(Bloomberg) Senate Majority Leader Harry Reid rejected the latest Republican offer to resolve the U.S. fiscal crisis as Minority Leader Mitch McConnell reached out to Vice President Joe Biden in an effort to break the impasse.
“The sticking point appears to be a willingness or interest or frankly, the courage to close the deal,” McConnell, a Kentucky Republican, said on the Senate floor Sunday. “I’m willing to get this done, but I need a dance partner.”
Senator John McCain of Arizona said his fellow Republicans will stop insisting on using a new inflation measure that would lead to smaller Social Security cost-of-living increases.
“It’s not a winning argument to say benefits for seniors versus tax breaks for rich people,” McCain told reporters.
Reid said earlier today that Democrats wouldn’t agree to use the new inflation measure as part of a short-term deal. He said he would keep trying to come up with an offer to Republicans.
“We’re making progress. At this stage we don’t have a deal, and that’s an understatement,” said Reid, a Nevada Democrat.
Congress is working to avert more than $600 billion in tax increases and federal spending cuts, the so-called fiscal cliff, set to start taking effect in two days. The House and Senate are holding an unusual Sunday session after President Barack Obama on Dec. 28 asked Reid and McConnell to try to find a solution.
Regarding talks between McConnell and Biden, Reid said, “I wish them well.” Biden is at the White House, according to an administration official who spoke on condition of anonymity.
During an interview broadcast earlier today on NBC’s “Meet the Press,” Obama made a last-minute appeal for compromise and warned of “an adverse reaction in the markets” if Congress doesn’t act.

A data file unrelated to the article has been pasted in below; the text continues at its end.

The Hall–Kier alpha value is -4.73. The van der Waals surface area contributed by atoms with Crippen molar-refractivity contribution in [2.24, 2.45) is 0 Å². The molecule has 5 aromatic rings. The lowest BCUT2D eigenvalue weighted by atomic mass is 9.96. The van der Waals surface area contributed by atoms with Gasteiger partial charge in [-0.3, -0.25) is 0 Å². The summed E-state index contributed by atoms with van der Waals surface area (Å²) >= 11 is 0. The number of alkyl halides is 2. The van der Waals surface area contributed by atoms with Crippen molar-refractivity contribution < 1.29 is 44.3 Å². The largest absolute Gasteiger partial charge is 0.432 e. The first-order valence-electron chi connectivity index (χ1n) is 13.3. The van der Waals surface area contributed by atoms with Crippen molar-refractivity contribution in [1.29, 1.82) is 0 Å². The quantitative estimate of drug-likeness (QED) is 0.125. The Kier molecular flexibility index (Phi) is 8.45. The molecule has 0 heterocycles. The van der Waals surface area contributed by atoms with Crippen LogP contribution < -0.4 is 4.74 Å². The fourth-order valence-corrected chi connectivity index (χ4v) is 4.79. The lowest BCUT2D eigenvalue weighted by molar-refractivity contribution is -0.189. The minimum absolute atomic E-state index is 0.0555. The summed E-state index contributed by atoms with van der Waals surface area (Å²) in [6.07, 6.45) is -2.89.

Republicans “say that their biggest priority is making sure that we deal with the deficit in a serious way, but the way they’re behaving is that their only priority is making sure that tax breaks for the wealthiest Americans are protected,” Obama said. He said his offers to Republicans have been “so fair that a lot of Democrats get mad at me.”
In a statement, House Speaker John Boehner, an Ohio Republican, called Obama’s comments “ironic, as a recurring theme of our negotiations was his unwillingness to agree to anything that would require him to stand up to his own party.”
The setback follows 24 hours of progress toward a deal, according to a Democratic aide familiar with the talks. During the previous two days, Reid and McConnell had been closing in on agreement on a threshold for letting income tax rates increase for top earners and narrowing differences over the estate tax, the aide said.
Republicans and Democrats agree that George W. Bush-era income tax cuts should be extended for the vast majority of taxpayers. Obama and other Democrats want to let the tax cuts expire for the top 2 percent, or married couples earning more than $250,000 a year. Republicans oppose higher tax rates for any income level.
In the event the Senate can’t reach a compromise, Obama has asked Reid to ready a bare-bones bill for a vote by Monday to extend expanded unemployment benefits and tax cuts on family income up to $250,000.